Charles Darwin and Coral Reefs

L. A. Cotton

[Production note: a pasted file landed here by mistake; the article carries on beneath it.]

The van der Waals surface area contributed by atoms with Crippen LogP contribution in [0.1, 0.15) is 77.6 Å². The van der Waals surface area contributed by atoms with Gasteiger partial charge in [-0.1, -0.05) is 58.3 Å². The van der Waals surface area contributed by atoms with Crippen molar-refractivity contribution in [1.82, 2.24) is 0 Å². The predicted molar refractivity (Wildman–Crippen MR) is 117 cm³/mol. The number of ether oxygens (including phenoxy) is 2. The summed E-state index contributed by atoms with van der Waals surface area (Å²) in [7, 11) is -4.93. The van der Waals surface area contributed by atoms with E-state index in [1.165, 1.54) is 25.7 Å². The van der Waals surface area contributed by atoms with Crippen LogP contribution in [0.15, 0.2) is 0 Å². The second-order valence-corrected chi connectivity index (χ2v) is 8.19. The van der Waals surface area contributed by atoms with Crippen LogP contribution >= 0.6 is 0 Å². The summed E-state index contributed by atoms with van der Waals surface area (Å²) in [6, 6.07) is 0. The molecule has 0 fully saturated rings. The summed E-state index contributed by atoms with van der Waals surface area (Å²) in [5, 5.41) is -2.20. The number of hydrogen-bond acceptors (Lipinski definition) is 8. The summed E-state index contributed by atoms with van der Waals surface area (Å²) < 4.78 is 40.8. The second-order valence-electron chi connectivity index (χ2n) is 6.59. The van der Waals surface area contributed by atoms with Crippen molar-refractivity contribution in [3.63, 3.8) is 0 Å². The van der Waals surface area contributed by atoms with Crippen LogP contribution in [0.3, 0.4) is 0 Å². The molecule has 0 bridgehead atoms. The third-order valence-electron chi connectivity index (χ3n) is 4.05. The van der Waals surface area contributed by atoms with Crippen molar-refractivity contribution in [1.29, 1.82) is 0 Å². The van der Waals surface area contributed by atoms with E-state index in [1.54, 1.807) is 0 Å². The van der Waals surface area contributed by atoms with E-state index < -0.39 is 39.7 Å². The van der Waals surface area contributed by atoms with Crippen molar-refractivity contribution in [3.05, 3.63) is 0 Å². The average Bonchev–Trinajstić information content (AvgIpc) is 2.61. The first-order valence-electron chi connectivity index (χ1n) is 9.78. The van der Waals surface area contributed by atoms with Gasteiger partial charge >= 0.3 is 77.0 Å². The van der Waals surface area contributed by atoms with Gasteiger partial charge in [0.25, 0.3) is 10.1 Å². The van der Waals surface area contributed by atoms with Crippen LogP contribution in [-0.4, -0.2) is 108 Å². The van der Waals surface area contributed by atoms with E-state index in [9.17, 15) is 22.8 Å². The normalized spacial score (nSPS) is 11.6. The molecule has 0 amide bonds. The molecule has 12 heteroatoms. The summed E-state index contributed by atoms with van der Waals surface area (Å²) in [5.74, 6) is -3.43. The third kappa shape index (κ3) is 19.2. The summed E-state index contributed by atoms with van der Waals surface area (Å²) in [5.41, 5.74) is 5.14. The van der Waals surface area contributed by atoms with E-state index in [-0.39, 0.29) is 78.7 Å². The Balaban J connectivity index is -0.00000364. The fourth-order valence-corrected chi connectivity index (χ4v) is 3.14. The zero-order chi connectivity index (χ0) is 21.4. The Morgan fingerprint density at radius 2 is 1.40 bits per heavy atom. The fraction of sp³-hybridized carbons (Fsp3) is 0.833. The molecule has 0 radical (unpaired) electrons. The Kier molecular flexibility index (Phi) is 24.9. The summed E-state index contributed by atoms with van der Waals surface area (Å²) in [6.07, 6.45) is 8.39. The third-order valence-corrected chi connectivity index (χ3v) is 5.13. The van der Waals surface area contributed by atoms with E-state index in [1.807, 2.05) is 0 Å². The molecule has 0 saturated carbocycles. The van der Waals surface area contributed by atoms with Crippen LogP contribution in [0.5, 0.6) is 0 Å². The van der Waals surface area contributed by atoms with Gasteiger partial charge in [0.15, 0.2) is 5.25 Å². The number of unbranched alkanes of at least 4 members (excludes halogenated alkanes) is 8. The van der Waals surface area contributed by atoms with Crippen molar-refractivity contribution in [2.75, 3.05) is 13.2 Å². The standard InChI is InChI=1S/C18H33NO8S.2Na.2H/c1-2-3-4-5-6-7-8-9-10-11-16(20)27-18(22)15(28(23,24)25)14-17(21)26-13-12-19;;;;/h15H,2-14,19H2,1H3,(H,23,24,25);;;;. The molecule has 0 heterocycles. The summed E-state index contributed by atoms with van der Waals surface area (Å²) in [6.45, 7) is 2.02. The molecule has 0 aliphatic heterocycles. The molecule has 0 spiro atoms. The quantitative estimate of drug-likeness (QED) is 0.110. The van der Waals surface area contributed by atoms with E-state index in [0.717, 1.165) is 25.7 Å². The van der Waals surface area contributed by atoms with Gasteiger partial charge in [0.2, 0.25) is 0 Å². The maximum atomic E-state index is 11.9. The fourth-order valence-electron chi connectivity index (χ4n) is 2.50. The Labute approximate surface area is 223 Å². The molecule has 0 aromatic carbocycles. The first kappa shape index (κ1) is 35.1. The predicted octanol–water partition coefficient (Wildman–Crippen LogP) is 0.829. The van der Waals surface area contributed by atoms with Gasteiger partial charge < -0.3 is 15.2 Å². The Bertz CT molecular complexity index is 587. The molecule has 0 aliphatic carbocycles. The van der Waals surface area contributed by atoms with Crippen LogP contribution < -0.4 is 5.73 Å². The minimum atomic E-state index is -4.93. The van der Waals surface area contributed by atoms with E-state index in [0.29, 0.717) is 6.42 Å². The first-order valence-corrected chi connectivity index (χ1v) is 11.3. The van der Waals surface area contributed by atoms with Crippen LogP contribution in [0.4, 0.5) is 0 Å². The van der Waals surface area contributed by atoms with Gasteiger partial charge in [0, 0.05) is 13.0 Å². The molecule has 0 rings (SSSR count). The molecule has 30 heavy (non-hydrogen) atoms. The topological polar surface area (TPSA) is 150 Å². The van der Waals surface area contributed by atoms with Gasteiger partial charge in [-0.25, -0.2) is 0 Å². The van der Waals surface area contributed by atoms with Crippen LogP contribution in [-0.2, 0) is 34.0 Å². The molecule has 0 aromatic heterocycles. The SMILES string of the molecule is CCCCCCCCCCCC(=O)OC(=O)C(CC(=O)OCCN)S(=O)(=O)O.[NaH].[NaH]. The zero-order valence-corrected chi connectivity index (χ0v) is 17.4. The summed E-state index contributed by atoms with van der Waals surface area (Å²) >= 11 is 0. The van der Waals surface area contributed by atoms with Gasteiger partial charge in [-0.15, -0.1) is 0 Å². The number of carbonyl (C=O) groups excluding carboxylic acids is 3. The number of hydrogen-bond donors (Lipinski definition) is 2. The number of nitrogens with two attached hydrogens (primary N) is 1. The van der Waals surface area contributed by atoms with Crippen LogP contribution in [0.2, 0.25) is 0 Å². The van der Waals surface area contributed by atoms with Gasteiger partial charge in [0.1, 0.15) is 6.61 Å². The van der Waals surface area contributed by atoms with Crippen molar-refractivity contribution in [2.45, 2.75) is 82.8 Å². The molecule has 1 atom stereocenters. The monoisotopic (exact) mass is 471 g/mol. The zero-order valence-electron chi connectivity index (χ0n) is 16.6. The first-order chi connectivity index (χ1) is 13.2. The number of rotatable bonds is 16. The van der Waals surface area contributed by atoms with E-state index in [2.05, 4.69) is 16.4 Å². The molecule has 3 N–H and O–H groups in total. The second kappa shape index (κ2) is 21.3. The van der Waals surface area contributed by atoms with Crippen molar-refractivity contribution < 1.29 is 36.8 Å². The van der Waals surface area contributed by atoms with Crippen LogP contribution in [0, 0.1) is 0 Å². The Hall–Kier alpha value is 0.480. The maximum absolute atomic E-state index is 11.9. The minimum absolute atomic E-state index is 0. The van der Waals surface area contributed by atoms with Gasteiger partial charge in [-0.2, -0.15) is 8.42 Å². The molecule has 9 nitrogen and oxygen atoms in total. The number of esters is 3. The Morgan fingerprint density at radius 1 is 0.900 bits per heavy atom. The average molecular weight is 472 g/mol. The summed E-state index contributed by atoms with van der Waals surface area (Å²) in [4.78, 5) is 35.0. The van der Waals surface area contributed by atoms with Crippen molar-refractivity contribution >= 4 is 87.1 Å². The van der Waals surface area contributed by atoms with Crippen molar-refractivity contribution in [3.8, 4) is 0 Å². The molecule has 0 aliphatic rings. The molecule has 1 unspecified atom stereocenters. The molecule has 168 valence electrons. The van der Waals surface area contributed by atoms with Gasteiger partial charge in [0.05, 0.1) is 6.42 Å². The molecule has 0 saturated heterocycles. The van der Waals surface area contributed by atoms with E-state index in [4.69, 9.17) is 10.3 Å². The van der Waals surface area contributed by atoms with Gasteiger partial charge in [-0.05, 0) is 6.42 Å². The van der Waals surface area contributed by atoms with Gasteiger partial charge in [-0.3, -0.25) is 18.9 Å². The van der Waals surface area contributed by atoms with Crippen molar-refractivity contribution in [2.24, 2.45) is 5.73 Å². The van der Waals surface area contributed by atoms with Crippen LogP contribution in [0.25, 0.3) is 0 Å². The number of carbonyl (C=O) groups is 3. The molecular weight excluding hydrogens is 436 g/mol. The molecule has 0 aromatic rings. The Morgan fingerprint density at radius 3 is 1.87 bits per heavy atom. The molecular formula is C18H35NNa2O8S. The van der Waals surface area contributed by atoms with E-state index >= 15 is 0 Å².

Christmas Day of the year eighteen hundred and thirty-one found the young Charles Darwin making his final preparations for the long voyage which laid the foundations of his scientific career. He was then in his twenty-third year, and had just taken his degree at Cambridge. His keen interest in sport and in the pursuit of outdoor studies in natural history robbed him of any academic distinction, and his place as tenth on the list of the pass graduates gave no clue to those rare qualities of mind which afterwards gained him a secure place among the immortals. Darwin's interest in natural history was manifested in his boyhood days, and was fostered by the two years which he devoted to the study of medicine at Edinburgh. A further opportunity for scientific studies was given to him after graduation by his friendship with Henslow and Sedgwick. It was the botanist Henslow who secured for him the position of naturalist on the Beagle, and it was Sedgwick who fostered that love for geology which led him to give it such a prominent place during his voyage on the Beagle. 

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